Finally to Ian Boyd’s at Cheltenham where Adam sampled some of the plants from the herb-rich leys Ian is growing, not only to feed his pedigree Hereford cattle, but also to revive worn-out soils from previous arable cropping.
Three similar cuts of beef were then cooked and tasted by the three farmers, Russ Carrington of the Pasture-Fed Livestock Association and Adam. They wanted to see how the varied landscapes translated into taste and whether beef has as much ‘gout de terroir’ as French wine or cheese.
The most noted flavours and textures were sweet, smooth, herby and earthy.
At the end Russ commented,
“It really does all come back to the terroir of the farms, the soil, the pasture those animals have eaten, just like wine or whisky. It’s a really great story of what makes beef special to a locality.”
Adam agreed saying,
“With a range of sweet tones, floral notes and sharpness it just goes to show what cattle are fed on makes a significant difference to taste.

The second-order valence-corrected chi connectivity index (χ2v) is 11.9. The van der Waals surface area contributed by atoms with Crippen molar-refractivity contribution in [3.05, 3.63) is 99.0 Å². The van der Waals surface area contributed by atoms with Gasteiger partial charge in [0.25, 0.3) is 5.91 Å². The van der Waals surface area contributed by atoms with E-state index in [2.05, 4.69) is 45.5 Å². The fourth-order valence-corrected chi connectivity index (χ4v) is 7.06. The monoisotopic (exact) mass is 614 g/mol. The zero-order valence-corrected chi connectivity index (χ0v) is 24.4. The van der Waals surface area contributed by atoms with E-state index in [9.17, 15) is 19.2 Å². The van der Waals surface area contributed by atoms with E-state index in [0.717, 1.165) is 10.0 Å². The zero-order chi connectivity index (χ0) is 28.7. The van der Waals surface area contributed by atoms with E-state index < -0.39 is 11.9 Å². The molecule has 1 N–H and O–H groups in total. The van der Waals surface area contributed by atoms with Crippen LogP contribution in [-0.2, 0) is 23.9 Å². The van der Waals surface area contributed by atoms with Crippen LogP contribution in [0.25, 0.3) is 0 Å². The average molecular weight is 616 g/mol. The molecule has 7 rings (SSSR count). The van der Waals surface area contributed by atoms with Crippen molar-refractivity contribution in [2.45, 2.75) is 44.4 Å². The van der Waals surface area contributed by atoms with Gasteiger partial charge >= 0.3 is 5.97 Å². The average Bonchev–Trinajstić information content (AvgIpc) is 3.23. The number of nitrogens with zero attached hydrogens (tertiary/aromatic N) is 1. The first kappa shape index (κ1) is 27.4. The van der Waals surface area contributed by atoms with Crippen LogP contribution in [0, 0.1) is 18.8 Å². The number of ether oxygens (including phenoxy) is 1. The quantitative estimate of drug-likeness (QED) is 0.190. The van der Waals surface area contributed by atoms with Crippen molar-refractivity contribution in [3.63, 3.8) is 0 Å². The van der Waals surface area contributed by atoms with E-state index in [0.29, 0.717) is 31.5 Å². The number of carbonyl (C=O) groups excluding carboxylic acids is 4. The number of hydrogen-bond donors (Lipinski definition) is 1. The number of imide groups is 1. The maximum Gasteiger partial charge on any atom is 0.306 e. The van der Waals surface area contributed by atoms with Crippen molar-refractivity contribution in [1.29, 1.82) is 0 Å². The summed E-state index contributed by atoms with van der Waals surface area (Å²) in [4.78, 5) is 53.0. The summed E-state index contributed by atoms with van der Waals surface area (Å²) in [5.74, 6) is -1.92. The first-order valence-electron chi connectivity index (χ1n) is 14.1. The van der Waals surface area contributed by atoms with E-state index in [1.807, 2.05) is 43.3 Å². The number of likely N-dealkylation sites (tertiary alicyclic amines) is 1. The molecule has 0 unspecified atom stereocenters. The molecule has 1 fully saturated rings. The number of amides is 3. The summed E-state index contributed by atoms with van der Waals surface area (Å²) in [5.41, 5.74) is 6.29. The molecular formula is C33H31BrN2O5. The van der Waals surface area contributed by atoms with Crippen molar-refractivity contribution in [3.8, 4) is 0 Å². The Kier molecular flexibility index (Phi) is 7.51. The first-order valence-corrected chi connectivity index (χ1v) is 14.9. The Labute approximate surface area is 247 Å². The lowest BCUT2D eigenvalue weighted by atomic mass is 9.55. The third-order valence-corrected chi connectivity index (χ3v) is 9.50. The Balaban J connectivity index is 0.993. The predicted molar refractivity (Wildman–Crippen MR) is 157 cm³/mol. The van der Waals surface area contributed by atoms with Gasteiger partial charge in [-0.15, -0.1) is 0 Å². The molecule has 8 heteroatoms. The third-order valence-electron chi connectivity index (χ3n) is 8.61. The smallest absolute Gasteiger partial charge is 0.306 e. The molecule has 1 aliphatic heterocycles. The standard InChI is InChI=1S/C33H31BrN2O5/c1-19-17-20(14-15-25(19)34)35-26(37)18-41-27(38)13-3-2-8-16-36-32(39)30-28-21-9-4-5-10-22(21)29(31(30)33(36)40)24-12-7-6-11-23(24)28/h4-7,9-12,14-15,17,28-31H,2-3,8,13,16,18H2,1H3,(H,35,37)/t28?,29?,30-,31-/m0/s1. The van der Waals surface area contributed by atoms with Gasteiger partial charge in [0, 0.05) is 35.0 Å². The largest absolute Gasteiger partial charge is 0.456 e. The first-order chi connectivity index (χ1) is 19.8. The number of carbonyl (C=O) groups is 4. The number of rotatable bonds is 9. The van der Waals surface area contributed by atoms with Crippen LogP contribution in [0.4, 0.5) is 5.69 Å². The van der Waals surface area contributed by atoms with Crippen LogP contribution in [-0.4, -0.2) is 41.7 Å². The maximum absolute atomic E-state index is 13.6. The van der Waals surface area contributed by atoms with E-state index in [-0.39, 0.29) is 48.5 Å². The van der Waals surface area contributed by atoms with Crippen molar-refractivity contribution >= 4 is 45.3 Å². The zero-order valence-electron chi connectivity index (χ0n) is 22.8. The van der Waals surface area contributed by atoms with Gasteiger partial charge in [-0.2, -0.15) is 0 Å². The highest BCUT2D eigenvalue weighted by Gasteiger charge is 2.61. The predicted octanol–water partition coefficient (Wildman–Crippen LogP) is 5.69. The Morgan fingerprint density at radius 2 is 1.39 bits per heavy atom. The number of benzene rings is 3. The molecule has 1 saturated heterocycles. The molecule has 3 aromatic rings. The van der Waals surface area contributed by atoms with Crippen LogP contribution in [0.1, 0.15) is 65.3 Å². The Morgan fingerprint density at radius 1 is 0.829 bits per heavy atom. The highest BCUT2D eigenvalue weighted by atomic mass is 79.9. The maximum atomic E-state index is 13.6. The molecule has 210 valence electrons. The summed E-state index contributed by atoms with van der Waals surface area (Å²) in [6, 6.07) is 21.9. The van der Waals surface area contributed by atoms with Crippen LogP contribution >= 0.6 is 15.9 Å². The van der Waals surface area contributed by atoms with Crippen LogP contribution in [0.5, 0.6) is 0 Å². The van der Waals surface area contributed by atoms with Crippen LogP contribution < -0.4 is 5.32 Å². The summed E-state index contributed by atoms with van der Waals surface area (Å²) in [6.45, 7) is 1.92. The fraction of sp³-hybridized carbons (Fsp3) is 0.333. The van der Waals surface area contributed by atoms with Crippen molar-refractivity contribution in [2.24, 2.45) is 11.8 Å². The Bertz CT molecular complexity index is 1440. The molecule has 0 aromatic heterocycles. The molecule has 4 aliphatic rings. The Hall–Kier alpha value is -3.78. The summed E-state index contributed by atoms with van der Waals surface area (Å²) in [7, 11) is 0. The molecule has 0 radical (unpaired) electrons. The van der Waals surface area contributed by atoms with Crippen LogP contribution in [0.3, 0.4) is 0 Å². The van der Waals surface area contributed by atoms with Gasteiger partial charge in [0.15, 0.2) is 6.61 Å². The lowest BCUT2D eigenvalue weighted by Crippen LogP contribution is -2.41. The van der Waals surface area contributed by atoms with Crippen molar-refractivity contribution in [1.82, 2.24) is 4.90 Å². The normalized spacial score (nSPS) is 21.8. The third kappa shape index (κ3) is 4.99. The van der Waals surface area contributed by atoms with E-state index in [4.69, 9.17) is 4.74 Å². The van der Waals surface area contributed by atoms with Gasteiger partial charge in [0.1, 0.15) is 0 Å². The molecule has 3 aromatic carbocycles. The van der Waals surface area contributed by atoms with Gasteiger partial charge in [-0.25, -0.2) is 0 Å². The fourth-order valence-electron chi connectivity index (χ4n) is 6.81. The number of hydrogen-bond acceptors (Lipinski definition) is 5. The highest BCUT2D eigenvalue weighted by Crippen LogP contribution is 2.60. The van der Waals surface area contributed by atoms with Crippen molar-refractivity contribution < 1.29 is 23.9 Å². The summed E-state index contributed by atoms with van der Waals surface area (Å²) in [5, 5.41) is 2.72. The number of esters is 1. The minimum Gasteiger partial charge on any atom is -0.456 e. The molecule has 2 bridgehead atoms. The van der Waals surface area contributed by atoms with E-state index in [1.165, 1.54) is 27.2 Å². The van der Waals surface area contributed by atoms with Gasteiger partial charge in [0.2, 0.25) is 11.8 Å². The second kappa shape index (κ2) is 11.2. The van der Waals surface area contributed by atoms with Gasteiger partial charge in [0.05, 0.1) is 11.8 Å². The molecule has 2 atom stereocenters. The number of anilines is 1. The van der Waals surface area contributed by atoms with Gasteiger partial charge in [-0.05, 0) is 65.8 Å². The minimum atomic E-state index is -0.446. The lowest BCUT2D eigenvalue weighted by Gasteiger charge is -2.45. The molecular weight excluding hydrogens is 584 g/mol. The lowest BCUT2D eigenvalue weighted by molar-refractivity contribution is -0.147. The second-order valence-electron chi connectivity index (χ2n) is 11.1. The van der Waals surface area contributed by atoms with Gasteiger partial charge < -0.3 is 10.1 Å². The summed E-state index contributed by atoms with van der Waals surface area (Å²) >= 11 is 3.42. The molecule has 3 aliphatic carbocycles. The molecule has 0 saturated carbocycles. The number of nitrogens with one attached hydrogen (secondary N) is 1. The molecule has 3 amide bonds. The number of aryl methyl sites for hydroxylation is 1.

“Rearing beef on simply grass alone certainly gives you a tasty, tender product. But it also allows the farmer to work with their local environment producing beef in an ethical and sustainable way.”
Christine’s cows skip out to grass
Viewers on BBC Midlands Today shared the delight shown by Christine Page’s pedigree Hereford cows, when they were let out for the first time after they had spent winter in their sheds.
“Here at Smiling Tree Farm we grow special fields of herbs to feed the cows which helps to keep them healthy naturally, so there’s no antibiotics used. This means you get a really healthy cow and then the meat itself, the beef, is also very healthy.”
“And good tasting?” asked the interviewer?
“Ah yes FANTASTIC flavour,” said Christine!
Anna on Radio 2
Feedback on the mini roast topside from Matt Williams on Simon Mayo’s Radio 2 show was as good as it gets! He said:
“It’s fabulous Nigel. The beef is MELT in your mouth – it is GORGEOUS. Goodness me – how do you make it so melt in the mouth your beef?”
And Nigel Barden, the resident chef for the programme answered: